Facing Antitrust Pressure, Google Starts Spinning Its Own Too Big to Fail Argument

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While billboards go up in Silicon Valley calling for the break up of big tech, executives at Google and Facebook continue to argue that the massive scale of their companies is a key asset in the emerging tech cold war between the United States and China.

In an interview this week with CNN, Google CEO Sundar Pichai attempted to turn antitrust questions around by pointing to what they say is the silver lining of size: Big beats China. In the face of an intensifying push for antitrust action, the argument has been called tech’s version of “too big to fail.”


“Scale does offer many benefits, it’s important to understand that,” Google CEO Sundar Pichai said. “As a company, we sometimes invest five, ten years ahead without necessarily worrying about short term profits. If you think about how technology leadership contributes to leadership on a global economic scale. Big companies are what are investing in AI the most. There are many benefits to taking a long term view which big companies are able to do.”

Pichai, who did allow that scrutiny and competition were ultimately good things, made points that echoed arguments made by Facebook CEO Mark Zuckerberg who made his point a lot more frankly.


“I think you have this question from a policy perspective, which is, ‘Do we want American companies to be exporting across the world?’” Zuckerberg said last year. “I think that the alternative, frankly, is going to be the Chinese companies.”

Pichai never outright said the word “China” but he didn’t have to. China’s rising tech industry and increasingly tense relationship with the United States


“There are many countries around the world which aspire to be the next Silicon Valley. And they are supporting their companies, too,” Pichai said to CNN. “So we have to balance both. This doesn’t mean you don’t scrutinize large companies. But you have to balance it with the fact that you want big, successful companies as well.”

This has been one of Silicon Valley’s safest fallback arguments since antitrust sentiment began gaining steam in the United States. But the history of American industry offers a serious counterweight.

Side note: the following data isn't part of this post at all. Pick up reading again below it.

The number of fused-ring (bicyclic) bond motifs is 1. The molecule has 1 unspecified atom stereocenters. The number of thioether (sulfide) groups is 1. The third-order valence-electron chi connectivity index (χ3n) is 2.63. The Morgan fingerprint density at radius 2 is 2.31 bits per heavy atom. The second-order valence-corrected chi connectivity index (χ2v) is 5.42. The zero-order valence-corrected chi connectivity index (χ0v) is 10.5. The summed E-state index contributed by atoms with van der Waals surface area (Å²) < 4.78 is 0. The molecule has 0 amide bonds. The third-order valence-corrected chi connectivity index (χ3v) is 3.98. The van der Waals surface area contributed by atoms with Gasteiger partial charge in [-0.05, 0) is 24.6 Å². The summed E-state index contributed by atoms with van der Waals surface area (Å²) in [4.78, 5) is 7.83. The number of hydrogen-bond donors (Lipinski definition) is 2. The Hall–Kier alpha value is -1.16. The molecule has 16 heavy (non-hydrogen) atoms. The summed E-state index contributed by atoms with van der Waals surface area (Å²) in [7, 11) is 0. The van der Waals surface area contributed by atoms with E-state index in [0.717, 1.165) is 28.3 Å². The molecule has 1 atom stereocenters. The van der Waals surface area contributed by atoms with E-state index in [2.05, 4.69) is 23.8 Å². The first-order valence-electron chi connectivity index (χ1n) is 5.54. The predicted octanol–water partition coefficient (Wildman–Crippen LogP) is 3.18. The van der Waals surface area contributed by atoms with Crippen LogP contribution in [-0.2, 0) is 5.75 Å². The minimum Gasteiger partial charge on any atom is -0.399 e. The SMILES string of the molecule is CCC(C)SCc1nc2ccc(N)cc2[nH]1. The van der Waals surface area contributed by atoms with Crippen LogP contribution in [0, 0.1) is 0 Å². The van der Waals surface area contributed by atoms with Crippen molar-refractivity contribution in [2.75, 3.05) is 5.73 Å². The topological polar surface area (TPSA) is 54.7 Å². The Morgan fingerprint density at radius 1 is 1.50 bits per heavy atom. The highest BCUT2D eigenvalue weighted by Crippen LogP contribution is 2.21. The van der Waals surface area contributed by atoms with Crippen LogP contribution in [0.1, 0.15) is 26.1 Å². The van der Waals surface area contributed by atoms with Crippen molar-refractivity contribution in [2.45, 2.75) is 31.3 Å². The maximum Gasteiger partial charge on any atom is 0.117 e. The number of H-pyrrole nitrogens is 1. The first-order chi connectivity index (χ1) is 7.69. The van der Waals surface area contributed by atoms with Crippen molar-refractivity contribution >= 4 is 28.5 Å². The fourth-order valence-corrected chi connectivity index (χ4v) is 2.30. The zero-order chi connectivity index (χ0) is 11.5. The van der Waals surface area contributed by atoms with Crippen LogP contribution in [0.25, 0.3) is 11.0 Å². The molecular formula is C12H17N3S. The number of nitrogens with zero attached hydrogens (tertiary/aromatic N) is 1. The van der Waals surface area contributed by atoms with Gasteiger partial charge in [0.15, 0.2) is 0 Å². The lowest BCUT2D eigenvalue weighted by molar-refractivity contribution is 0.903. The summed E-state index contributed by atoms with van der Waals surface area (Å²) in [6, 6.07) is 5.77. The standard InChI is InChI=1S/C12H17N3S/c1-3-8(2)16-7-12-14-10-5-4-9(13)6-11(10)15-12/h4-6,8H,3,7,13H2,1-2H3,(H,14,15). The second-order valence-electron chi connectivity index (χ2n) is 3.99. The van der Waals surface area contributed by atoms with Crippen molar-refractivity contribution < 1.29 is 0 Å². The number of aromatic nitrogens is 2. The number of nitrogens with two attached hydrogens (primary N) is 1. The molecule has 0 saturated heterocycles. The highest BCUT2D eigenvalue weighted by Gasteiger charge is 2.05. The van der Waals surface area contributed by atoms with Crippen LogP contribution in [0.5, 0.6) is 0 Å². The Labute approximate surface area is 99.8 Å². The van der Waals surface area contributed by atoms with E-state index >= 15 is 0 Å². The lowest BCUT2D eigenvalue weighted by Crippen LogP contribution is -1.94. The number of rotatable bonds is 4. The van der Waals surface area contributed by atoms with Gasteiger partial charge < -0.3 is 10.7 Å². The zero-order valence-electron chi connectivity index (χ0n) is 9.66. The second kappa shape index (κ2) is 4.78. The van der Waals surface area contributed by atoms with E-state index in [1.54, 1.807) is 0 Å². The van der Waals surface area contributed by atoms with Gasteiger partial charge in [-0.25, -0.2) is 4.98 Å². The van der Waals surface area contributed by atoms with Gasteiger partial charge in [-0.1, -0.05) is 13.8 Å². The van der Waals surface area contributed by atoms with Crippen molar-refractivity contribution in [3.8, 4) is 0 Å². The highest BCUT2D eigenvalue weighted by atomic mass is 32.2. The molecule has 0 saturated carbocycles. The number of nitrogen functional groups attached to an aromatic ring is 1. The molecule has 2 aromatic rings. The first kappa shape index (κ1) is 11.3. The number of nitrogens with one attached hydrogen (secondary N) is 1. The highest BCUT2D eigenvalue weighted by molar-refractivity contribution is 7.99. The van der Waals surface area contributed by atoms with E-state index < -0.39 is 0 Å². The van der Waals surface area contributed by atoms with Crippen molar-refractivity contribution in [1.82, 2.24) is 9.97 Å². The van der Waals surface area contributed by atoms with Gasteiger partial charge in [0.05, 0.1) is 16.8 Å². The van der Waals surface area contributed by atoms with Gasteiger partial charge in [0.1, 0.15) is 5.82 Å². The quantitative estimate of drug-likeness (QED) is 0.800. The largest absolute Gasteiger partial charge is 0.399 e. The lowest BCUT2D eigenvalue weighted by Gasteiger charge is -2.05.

Columbia Law School professor Tim Wu spent much of 2018 outlining the case for antitrust action. He wrote a book on the subject, The Curse of Bigness: Antitrust in the New Gilded Age, and appeared all over media to make his argument. In an op-ed for the New York Times, Wu called back to the heated Japanese-American tech competition of the 1980s.

IBM faced an unprecedented international challenge in the mainframe market from Japan’s NEC while Sony, Panasonic, and Toshiba made giant leaps forward. The companies had the strong support of the Japanese government.


Wu laid out what happened next:

Had the United States followed the Zuckerberg logic, we would have protected and promoted IBM, AT&T and other American tech giants — the national champions of the 1970s. Instead, the federal government accused the main American tech firms of throttling competition. IBM was subjected to a devastating, 13-year-long antitrust investigation and trial, and the Justice Department broke AT&T into eight pieces in 1984. And indeed, the effect was to weaken some of America’s most powerful tech firms at a key moment of competition with a foreign power.

But something else happened as well. With IBM and AT&T under constant scrutiny, a whole series of industries and companies were born without fear of being squashed by a monopoly. The American software industry, freed from IBM, came to life, yielding companies like Microsoft, Sun and Lotus. Personal computers from Apple and other companies became popular, and after the breakup of AT&T, companies like CompuServe and America Online rushed into online networking, eventually yielding what we now call the “internet economy.”


Silicon Valley’s argument, however, does resonate. The 1980s is not the 2010s and the relationship between China and the U.S. today is significantly colder and even more complex than Japan and the U.S. three decades ago.

American politicians have echoed some of big tech’s concerns about Chinese leadership.


Congress just opened what promises to be a lengthy antitrust investigation into big tech that barely talked about China.

“Concentration in the digital advertising market has pushed local journalism to the verge of extinction,” said Representative David Cicilline, a Rhode Island Democrat.


American lawmakers are planning more hearings, depositions, interviews, and subpoenas over the next 18 months, according to the New York Times.